Tide Turning on Globalization?

July 30, 2008


First of all, in an article I posted yesterday, I predicted that the U.S. would cave in to the demands of China and India in the “Doha round” of trade negotiations at the WTO (World Trade Organization).  I’ll be the first to happily admit that I was wrong!  As reported in the above article, the talks completely collapsed yesterday, and some say they may not be revived for years, if ever.  Is it possible that the tide is turning on globalization?  Could it possibly be that U.S. leaders are beginning to recognize the incredible damage that’s been done to our economy by parasitic, overpopulated nations? 

We can only hope.  There’s one particularly revealing paragraph in this article that deserves comment:

The talks’ failure may mark a watershed after two decades of increasing globalization. The collapse comes against the backdrop of a weakening global economy and growing opposition to foreign trade and the associated high-profile job losses in the U.S. The Doha Round, named for the Qatari capital where the talks began in November 2001, was designed to benefit poorer nations by reducing trade-distorting farm subsidies. The U.S. and Europe would reduce their generous payments to farmers, it was hoped, in return for broader access to developing countries’ markets for industrial goods.

This is an unusually frank admission that free trade has been harmful to the U.S. economy and that the real agenda of these talks was not to advance the concept of free trade but to benefit poorer nations.  I’ve said over and over again that this is the real agenda of the WTO, to transfer America’s wealth around the world and that it does this by actually enforcing protectionism for two thirds of its member states. 

The following paragraph merits comment as well:

… The issue that scuttled the talks involved a demand by India and China for the right to increase tariffs if food imports surged. Both countries have several hundred million small-scale farmers whose livelihoods would be threatened by larger, more efficient U.S. and European producers.

Oh, I see, it’s OK for China and India to protect domestic production.  They demand the right to raise tariffs if imports surge.  What about the $250 billion of imports (from China alone, in excess of exports) that have wiped out millions of high-paying manufacturing jobs in America?  If America so much as utters a peep of complaint, we’re mocked as “protectionists!”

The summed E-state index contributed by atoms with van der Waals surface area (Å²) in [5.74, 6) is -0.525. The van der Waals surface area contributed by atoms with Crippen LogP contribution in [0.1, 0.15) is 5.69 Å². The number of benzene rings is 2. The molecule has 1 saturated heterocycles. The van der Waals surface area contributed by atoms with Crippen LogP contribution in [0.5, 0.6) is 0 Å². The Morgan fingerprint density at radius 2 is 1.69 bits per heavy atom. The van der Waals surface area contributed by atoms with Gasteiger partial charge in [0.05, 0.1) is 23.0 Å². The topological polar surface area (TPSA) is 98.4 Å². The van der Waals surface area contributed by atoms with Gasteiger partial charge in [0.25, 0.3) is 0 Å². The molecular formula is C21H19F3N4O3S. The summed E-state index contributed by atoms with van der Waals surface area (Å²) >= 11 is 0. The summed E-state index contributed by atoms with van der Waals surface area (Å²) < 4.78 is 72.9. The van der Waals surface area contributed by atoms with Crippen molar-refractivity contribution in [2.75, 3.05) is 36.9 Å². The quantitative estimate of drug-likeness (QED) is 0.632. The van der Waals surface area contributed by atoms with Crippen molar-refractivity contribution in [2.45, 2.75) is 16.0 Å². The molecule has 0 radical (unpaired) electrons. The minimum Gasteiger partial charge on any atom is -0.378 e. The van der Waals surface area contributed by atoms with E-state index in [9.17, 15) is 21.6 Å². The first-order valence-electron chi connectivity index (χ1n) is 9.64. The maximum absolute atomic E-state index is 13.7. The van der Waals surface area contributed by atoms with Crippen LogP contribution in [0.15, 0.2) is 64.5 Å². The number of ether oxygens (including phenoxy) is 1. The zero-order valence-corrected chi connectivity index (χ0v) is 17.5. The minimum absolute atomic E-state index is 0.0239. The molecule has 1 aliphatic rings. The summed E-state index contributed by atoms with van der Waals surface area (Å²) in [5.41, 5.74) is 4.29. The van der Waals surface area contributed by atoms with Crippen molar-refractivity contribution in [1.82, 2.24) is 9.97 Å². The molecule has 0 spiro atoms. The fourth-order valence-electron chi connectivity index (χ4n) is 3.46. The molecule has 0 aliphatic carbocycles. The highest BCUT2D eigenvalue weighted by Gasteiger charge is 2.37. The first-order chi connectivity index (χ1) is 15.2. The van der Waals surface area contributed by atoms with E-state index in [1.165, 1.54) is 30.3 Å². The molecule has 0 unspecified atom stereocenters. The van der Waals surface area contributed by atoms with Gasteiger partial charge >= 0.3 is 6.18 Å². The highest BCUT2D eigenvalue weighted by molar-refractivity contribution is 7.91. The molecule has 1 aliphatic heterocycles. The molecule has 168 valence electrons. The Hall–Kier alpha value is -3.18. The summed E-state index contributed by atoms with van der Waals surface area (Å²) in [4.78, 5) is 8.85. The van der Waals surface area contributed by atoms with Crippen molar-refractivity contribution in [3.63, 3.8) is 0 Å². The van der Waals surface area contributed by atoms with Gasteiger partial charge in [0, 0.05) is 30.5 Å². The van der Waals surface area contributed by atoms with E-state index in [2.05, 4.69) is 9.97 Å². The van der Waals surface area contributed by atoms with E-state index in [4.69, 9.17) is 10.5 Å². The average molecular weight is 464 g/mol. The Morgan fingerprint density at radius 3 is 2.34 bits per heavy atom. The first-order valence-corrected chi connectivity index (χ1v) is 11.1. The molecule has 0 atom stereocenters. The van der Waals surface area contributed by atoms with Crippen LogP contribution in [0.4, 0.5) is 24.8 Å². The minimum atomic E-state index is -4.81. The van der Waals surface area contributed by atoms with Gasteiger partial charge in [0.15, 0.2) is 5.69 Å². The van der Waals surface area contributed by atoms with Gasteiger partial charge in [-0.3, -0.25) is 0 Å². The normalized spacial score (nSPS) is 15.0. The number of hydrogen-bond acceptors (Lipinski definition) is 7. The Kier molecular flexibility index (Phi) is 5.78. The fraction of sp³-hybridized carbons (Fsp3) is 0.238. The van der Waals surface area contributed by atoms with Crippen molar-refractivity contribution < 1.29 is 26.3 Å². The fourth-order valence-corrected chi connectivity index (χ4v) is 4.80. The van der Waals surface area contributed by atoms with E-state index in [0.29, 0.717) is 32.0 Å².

It’s time to fight fire with fire and bring back the tariff policies that the U.S. relied upon for the first 171 years of its history to protect domestic industry from such predatory practices.  It’s time to eliminate the trade deficit.  The “developing world” (especially China) likes to brag that it has “decoupled” from the U.S. economy.  It’s time for them to prove it.  Let’s wean them from America’s free trade breast. 

European Trade Negotiators Back Away from WTO

May 25, 2008

Here’s a news report that indicates the “Doha round” of WTO (World Trade Organization) negotiations may be breaking down, making it unlikely that a deal will be reached before Bush leaves office – a good thing, since Bush has signaled that he’s willing to sign any deal reached.  As it turns out, European negotiators may be the only friends that American workers have in those trade negotiations. 


Europe’s trade chief Peter Mandelson, facing growing protests from EU business over global trade negotiations, thinks a lot more work needs to be done before he can agree to any deal, his spokesman said on Friday.

… Manufacturers of cars, textiles, chemicals and other industrial goods in the European Union, once seen as the bloc’s likely winners in the round, now worry that they will lose out.

Europe’s biggest employers lobby BusinessEurope criticised the revised WTO proposals on industrial goods on Friday as a “step backwards” offering big developing nations like China, Brazil and India “a free ride” on the back of European industry.

If it’s a “free ride on the back of European industry,” you can be sure that it would ride the backs of American workers even harder. 

The EU’s trade commissioner actually listens to the concerns of EU businesses.  Imagine that!  Perhaps the U.S. negotiator should be introduced to this novel concept.  Instead he’s 100% focused on scoring any kind of trade deal he can come up with that could be hyped as some sort of feather in the cap of Bush’s legacy.

I’ll keep you posted regarding any “Doha round” developments as they arise.